Catholic Church The Catholic Church, also known as the Roman Catholic Church, is the largest Christian church, with 1.3 billion baptized Catholics worldwide . It is among the world's oldest and largest international institutions, and has played a ...
: it was said that ''ecclesia vivit lege romana'' – the church lives by Roman law. Its influence on
common law In law, common law (also known as judicial precedent, judge-made law, or case law) is the body of law created by judges and similar quasi-judicial tribunals by virtue of being stated in written opinions."The common law is not a brooding omnipres ...
legal systems has been much smaller, although some basic concepts from the Corpus have survived through Norman law – such as the contrast, especially in the ''Institutes'', between "law" (statute) and custom. The Corpus continues to have a major influence on
public international law International law (also known as public international law and the law of nations) is the set of rules, norms, and standards generally recognized as binding between states. It establishes normative guidelines and a common conceptual framework for ...
. Its four parts thus constitute the foundation documents of the Western legal tradition.


Compilation process

Justinian acceded to the imperial throne in
Constantinople la, Constantinopolis ota, قسطنطينيه , alternate_name = Byzantion (earlier Greek name), Nova Roma ("New Rome"), Miklagard/Miklagarth (Old Norse), Tsargrad (Slavs, Slavic), Qustantiniya (Arabic), Basileuousa ("Queen of Cities"), Megalopo ...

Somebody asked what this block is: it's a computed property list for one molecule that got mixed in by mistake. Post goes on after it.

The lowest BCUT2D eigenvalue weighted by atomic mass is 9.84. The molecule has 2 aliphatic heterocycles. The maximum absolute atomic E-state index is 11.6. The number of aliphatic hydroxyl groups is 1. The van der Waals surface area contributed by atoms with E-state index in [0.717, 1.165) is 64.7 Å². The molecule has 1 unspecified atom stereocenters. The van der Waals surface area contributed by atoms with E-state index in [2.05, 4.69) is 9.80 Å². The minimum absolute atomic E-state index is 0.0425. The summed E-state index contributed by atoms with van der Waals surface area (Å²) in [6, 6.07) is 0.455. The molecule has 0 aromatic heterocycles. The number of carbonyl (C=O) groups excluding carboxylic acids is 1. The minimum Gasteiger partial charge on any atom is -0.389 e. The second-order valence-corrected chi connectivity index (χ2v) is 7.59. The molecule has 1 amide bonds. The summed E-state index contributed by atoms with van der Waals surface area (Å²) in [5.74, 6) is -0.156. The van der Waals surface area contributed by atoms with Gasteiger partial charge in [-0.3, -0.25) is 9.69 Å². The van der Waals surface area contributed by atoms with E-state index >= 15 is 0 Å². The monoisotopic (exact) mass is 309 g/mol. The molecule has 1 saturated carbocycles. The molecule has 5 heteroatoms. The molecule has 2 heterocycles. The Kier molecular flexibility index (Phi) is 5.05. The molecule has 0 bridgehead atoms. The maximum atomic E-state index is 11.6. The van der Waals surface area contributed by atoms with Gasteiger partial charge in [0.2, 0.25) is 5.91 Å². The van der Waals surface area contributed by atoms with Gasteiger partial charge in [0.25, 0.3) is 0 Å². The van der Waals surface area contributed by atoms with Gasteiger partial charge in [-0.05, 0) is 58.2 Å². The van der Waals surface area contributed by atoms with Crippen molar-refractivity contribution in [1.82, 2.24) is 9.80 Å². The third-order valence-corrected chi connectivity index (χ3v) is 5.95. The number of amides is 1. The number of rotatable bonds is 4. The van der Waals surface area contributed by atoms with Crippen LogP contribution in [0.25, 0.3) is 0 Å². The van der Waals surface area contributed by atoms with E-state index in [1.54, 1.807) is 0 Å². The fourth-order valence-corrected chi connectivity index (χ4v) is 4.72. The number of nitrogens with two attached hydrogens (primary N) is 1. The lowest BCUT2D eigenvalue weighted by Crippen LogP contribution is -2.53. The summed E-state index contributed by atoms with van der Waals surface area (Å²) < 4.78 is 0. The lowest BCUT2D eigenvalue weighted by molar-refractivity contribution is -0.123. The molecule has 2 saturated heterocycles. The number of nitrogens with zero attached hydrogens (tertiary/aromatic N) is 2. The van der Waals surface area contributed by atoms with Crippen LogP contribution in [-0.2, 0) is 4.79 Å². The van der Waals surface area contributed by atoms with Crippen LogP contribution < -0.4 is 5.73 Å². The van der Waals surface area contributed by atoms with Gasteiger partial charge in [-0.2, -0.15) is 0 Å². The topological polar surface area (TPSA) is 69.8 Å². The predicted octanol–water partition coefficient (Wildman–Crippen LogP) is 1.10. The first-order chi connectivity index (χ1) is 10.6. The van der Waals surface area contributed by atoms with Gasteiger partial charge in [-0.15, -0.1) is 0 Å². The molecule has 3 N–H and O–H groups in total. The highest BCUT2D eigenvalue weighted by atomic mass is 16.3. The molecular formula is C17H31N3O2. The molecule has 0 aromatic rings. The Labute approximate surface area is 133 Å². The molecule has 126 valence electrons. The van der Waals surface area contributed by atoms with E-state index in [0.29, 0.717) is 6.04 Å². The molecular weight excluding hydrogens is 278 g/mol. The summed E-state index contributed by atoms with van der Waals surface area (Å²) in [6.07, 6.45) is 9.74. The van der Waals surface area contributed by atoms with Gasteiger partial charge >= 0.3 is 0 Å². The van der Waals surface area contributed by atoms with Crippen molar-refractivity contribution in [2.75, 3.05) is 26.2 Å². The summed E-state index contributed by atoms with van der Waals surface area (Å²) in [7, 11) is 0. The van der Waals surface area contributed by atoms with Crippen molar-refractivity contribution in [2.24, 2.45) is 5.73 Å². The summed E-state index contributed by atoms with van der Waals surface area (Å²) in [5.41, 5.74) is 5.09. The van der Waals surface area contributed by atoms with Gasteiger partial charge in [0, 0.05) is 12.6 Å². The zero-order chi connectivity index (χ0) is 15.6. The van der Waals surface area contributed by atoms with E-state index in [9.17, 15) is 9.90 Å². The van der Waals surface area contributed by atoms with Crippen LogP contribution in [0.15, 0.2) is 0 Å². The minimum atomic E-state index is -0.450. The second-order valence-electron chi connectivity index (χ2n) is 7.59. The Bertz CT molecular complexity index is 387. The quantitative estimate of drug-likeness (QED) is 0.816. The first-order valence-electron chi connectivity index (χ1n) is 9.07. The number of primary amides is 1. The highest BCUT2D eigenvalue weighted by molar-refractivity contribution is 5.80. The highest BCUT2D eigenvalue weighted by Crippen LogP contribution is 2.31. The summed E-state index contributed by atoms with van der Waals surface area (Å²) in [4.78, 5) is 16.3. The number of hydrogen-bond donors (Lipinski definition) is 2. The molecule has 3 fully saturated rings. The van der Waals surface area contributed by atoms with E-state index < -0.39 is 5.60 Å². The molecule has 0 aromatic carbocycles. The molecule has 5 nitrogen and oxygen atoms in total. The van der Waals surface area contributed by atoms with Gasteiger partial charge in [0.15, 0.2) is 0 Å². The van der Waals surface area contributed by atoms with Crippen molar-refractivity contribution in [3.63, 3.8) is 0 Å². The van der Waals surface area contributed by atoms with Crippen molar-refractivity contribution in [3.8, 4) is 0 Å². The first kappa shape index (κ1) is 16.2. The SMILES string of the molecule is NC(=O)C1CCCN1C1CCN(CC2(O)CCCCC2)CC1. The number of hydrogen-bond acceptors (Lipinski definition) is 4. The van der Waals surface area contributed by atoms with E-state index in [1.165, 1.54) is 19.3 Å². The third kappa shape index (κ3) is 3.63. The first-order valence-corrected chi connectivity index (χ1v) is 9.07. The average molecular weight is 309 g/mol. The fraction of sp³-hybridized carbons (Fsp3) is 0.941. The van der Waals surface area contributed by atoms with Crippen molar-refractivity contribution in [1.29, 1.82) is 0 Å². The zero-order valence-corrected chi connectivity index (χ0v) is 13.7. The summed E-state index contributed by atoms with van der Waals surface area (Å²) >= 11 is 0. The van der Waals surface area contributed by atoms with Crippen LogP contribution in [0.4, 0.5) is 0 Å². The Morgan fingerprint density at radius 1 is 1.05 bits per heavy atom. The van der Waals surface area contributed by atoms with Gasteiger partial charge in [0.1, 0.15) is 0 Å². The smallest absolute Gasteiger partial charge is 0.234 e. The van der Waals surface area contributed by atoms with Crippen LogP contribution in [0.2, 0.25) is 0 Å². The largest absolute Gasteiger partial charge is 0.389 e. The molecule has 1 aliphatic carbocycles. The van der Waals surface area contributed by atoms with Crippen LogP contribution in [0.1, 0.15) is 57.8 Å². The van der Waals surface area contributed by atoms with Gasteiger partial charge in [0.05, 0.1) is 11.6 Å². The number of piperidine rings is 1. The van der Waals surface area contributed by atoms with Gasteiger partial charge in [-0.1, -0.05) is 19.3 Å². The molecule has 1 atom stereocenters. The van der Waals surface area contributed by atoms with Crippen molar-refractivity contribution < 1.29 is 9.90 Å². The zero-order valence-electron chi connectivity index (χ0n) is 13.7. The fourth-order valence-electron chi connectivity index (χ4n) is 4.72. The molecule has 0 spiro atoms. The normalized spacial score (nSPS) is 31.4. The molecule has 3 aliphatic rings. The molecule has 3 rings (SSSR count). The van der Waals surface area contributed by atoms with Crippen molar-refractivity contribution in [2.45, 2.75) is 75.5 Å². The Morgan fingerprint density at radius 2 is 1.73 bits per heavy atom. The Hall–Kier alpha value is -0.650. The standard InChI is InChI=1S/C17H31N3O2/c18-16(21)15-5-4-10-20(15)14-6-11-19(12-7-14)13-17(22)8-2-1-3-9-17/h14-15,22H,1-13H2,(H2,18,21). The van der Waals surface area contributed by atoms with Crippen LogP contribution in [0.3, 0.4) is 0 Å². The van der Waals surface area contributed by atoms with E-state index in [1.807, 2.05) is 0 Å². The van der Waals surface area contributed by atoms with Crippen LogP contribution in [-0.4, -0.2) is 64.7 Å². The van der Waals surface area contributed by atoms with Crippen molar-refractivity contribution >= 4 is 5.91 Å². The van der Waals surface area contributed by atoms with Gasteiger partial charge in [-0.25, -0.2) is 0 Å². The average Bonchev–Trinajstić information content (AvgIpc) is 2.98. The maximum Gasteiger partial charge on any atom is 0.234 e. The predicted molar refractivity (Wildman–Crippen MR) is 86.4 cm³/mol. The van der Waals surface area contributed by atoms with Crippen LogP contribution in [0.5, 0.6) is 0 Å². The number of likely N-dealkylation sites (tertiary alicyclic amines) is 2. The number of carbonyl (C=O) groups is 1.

in 527. Six months after his accession, in order to reduce the great number of imperial constitutions and thus also the number of court proceedings, Justinian arranged for the creation of a new collection of imperial constitutions (''Codex Iustinianus''). The commission in charge of the compilation process was explicitly authorized to leave out or change text and to delete what was obsolete or contradictory. Soon, in 529, the Codex was completed and was conferred the force of law in the whole empire, replacing all earlier constitutions and the '' Codex Theodosianus''. A little more than a year after the enactment of the first edition of the Code, Justinian appointed a commission headed by Tribonian to compile the traditional jurists' law in a new, shortened and contemporary codification: the 'Digest or Pandects'. The traditional collection of jurists' law, Justinian believed, was so extensive that it had become unmanageable, necessitating a new compilation. The commission completed its work within three years, in 533. Tribonian's commission surveyed the works of classical jurists who were assumed in Justinian's time to have the authority to clarify law (''ius respondendi'') and whose works were still available. In total, there are excerpts from 38 jurists in the Digest.